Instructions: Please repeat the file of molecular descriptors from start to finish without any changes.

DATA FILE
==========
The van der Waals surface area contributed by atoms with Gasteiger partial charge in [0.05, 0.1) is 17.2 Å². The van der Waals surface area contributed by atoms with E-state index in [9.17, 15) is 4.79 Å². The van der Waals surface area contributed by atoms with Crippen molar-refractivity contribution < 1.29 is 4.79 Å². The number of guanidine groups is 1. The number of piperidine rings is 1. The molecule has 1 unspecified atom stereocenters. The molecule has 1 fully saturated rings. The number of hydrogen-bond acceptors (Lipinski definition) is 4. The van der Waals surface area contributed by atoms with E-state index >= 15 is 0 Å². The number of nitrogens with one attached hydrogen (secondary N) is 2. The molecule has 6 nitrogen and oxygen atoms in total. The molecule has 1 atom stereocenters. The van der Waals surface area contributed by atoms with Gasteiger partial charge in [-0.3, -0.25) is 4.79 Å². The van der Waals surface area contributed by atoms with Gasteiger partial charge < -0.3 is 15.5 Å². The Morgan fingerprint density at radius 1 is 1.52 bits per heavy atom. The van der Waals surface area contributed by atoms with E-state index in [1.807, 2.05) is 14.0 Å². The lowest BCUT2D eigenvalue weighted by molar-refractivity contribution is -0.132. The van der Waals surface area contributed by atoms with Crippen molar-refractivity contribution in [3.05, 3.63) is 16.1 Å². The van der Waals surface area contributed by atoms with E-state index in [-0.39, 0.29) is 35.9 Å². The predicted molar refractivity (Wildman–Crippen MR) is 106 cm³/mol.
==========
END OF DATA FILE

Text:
The van der Waals surface area contributed by atoms with Gasteiger partial charge in [0.05, 0.1) is 17.2 Å². The van der Waals surface area contributed by atoms with E-state index in [9.17, 15) is 4.79 Å². The van der Waals surface area contributed by atoms with Crippen molar-refractivity contribution < 1.29 is 4.79 Å². The number of guanidine groups is 1. The number of piperidine rings is 1. The molecule has 1 unspecified atom stereocenters. The molecule has 1 fully saturated rings. The number of hydrogen-bond acceptors (Lipinski definition) is 4. The van der Waals surface area contributed by atoms with E-state index >= 15 is 0 Å². The number of nitrogens with one attached hydrogen (secondary N) is 2. The molecule has 6 nitrogen and oxygen atoms in total. The molecule has 1 atom stereocenters. The van der Waals surface area contributed by atoms with Gasteiger partial charge in [-0.3, -0.25) is 4.79 Å². The van der Waals surface area contributed by atoms with Gasteiger partial charge < -0.3 is 15.5 Å². The Morgan fingerprint density at radius 1 is 1.52 bits per heavy atom. The van der Waals surface area contributed by atoms with E-state index in [1.807, 2.05) is 14.0 Å². The lowest BCUT2D eigenvalue weighted by molar-refractivity contribution is -0.132. The van der Waals surface area contributed by atoms with Crippen molar-refractivity contribution in [3.05, 3.63) is 16.1 Å². The van der Waals surface area contributed by atoms with E-state index in [-0.39, 0.29) is 35.9 Å². The predicted molar refractivity (Wildman–Crippen MR) is 106 cm³/mol.